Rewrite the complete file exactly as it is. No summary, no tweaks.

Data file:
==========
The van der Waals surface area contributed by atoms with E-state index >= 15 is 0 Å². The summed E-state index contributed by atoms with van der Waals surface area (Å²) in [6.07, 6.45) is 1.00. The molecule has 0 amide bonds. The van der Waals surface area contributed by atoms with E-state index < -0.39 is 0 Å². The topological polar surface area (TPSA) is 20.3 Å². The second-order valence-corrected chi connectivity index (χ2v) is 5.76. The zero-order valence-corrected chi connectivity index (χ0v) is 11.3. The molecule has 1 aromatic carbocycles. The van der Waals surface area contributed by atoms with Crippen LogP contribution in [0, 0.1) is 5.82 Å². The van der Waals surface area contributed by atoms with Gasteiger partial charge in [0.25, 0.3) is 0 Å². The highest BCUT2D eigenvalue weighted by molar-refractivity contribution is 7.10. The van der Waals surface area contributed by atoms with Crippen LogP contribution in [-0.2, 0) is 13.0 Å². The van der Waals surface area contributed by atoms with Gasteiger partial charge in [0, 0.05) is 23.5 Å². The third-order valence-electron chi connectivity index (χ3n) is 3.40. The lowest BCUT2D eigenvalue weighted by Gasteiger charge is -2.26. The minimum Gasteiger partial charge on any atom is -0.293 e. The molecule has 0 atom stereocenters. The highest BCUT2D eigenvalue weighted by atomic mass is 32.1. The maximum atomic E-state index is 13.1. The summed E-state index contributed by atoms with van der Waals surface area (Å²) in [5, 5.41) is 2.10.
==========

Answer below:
The van der Waals surface area contributed by atoms with E-state index >= 15 is 0 Å². The summed E-state index contributed by atoms with van der Waals surface area (Å²) in [6.07, 6.45) is 1.00. The molecule has 0 amide bonds. The van der Waals surface area contributed by atoms with E-state index < -0.39 is 0 Å². The topological polar surface area (TPSA) is 20.3 Å². The second-order valence-corrected chi connectivity index (χ2v) is 5.76. The zero-order valence-corrected chi connectivity index (χ0v) is 11.3. The molecule has 1 aromatic carbocycles. The van der Waals surface area contributed by atoms with Crippen LogP contribution in [0, 0.1) is 5.82 Å². The van der Waals surface area contributed by atoms with Gasteiger partial charge in [0.25, 0.3) is 0 Å². The highest BCUT2D eigenvalue weighted by molar-refractivity contribution is 7.10. The van der Waals surface area contributed by atoms with Crippen LogP contribution in [-0.2, 0) is 13.0 Å². The van der Waals surface area contributed by atoms with Gasteiger partial charge in [0, 0.05) is 23.5 Å². The third-order valence-electron chi connectivity index (χ3n) is 3.40. The lowest BCUT2D eigenvalue weighted by Gasteiger charge is -2.26. The minimum Gasteiger partial charge on any atom is -0.293 e. The molecule has 0 atom stereocenters. The highest BCUT2D eigenvalue weighted by atomic mass is 32.1. The maximum atomic E-state index is 13.1. The summed E-state index contributed by atoms with van der Waals surface area (Å²) in [5, 5.41) is 2.10.